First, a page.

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The Shamrocks

 

Little green trinities—at home between

sky and sod, a canny family resemblance,

a truly inside job—a common life far beyond

broad oceans of guilt and sad regret—not these

worthless plastic hats and opaque glasses,

not these banners from forgotten holidays

spent over Hell’s Ditch and the moon—not

the smoking remnants of a blasted Friday

from dark in 1972—not me, not you, not at all

this weight of black hilarity behind us—only

a lilt of dawn light over the rise, and a breeze

that moves with or without purpose, and that

sweeps the quiet field of the many and the one.

 

 

Che Guevara’s Hands

 

Do you remember the day, late last

century, when after awful labor they

disturbed his dry, earthen bones

and raised them from a hole beneath

the dirt airstrip—that dank conduit,

that sad projection of rotten power,

there at Vallegrande?  As it had been

reported, the body had no hands.

 

This was of course the missing piece,

the key last confirmation of just

where and how he who had done

his dirty best to correct history

had been questioned, slapped,

questioned, kicked, questioned, shot,

then tied to the skids of an army

helicopter and spirited away over

 

the jungle in the middle of the day,

seen off by scores of jeering soldiers.

No official needed anything but

his fingerprints for identification.

But for the cameras, they leaned

over his stiff, half-naked corpse,

as cigarette smoke and laughter

ringed its matted hair.  The people

 

said dead Che looked like the Savior,

and maybe some thought along

such lines for years.  But by then

the formalities were over.  The news

walked away and it was done—so

businesslike and efficient—the black

latex bag zipped and clipped—a date

and a name, and then dropped deep

 

into a briefcase bound, we thought,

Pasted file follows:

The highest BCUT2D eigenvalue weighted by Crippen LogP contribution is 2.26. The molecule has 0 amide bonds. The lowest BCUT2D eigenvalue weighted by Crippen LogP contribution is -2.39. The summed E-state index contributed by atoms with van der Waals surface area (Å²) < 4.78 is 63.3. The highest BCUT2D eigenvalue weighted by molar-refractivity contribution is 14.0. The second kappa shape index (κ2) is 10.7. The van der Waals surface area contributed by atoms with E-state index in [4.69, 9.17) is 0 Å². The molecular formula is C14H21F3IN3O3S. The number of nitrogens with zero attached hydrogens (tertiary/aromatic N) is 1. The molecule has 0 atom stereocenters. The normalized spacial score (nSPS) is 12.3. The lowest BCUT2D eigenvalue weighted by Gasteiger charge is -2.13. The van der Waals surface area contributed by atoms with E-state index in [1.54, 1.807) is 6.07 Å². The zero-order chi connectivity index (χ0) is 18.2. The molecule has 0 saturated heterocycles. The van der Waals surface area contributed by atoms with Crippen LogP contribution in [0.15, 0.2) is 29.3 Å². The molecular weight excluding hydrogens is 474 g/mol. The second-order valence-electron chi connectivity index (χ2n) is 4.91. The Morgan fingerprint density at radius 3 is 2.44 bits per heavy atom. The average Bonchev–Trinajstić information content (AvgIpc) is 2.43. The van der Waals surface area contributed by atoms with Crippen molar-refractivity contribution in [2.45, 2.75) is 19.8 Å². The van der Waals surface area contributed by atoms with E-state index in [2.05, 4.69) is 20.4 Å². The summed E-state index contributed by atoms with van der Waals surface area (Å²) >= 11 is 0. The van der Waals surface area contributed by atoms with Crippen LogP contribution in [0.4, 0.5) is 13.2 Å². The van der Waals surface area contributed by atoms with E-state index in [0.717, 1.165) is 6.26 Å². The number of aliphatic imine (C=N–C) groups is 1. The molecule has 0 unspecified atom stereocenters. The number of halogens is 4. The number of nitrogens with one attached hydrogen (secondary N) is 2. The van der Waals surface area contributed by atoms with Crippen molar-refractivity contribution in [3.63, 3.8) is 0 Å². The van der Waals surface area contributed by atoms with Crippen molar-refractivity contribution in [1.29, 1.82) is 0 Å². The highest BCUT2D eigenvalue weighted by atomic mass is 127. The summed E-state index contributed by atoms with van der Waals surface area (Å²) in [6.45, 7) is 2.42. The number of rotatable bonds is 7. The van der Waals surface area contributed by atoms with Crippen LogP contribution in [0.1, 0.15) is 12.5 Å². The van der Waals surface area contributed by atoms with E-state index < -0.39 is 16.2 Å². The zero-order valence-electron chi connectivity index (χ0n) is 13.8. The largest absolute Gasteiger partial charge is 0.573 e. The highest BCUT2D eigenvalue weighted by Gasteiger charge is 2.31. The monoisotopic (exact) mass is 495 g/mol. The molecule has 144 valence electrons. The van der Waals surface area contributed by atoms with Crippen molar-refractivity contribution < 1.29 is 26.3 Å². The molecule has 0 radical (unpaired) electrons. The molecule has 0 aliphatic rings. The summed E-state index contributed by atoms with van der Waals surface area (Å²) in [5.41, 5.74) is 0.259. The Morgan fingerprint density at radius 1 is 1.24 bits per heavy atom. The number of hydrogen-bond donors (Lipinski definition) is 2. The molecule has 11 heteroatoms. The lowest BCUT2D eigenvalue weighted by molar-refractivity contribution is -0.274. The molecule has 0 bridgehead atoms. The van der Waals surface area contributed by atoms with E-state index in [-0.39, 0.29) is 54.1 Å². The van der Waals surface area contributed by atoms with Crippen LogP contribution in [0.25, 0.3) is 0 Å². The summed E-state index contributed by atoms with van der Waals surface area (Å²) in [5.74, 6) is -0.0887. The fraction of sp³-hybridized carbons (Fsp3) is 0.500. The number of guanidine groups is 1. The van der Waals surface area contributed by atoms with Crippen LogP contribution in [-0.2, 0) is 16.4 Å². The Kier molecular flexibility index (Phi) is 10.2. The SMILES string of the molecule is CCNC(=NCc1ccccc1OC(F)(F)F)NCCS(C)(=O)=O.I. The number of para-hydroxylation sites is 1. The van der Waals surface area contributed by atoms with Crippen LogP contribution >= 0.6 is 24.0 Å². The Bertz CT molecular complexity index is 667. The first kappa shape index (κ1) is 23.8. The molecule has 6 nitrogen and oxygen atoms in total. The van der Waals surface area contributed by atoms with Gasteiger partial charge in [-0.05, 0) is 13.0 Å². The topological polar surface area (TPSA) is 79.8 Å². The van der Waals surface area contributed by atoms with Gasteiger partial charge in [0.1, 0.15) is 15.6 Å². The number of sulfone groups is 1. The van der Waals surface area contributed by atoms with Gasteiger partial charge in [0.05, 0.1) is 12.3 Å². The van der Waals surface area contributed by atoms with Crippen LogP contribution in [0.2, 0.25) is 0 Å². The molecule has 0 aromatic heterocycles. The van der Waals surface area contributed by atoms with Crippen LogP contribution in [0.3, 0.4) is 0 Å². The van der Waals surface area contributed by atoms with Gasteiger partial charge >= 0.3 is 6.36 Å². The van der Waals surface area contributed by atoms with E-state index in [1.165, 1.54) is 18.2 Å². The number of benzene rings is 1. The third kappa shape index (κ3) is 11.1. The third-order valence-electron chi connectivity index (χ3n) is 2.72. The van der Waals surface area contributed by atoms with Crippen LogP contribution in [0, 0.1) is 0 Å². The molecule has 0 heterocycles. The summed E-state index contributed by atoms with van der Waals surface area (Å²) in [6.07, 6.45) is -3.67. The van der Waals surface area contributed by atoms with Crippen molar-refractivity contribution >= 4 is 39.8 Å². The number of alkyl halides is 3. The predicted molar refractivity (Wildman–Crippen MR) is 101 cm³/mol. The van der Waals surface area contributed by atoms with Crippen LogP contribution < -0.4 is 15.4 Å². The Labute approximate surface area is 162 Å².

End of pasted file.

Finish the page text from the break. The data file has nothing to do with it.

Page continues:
for Washington.  And that was the last

we saw of them.  All that we had left

were the black and white recollections—

suave, grand gestures, a partial record

on film and in photos, a strange flash

in time when, from nowhere, nothing

seemed to escape Che’s grasping hands.

 

In the night, sometimes for my crimes

I feel his grip against my throat, and I

back-pedal into the dark where I am

also destined to be lost.  Other nights,

he brushes my shoulder, and with his

right hand points out a flock of white

birds as they rise into a star-decked sky,

calm and free as any we believe to be.

 

Smoke and stars, green

                                      leaves and brown

bones—it’s become

                                      difficult to separate

the past from

                                      portents, torture rooms

from open skies.  

 

And the time grows large between us.

 

 

 

Ways of Men

 

If this chicken won’t at last convince you

that today you require a ripe avocado,

then there’s nothing I can suggest but

this dream blue Cadillac El Dorado

that arrives the instant when we conjure

then dismiss what we desire.  And still

this earthly view of paradise is something

that requires space and frame—an idea,

then action, frantic notes made in a book.

This makes us sweat and shovel, since 

that is what we do with things.  We laugh  

then listen, erase and write it over.  Take

this again, my brother, may it serve you well.

 

 

 

About the Author
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Jim teaches creative writing at the University of Montevallo, just south of Birmingham, Alabama. His chapbook, The Memphis Sun (Kent State UP), won the Stan and Tom Wick Poetry Award. He is the author of two full-length poetry collections, Heaven Overland (Kennesaw State UP) and The Uniform House (Negative Capability Press). His poems have appeared in or are forthcoming from Brooklyn Review, Cimarron Review, Gulf Coast, Painted Bride Quarterly, Mississippi Review, Puerto del Sol, Southern Poetry Review, The Southern Review, TriQuarterly and other journals. He has also translated a chapbook of poems from Spanish, Amazonia, by Colombian American poet Juan Carlos Galeano.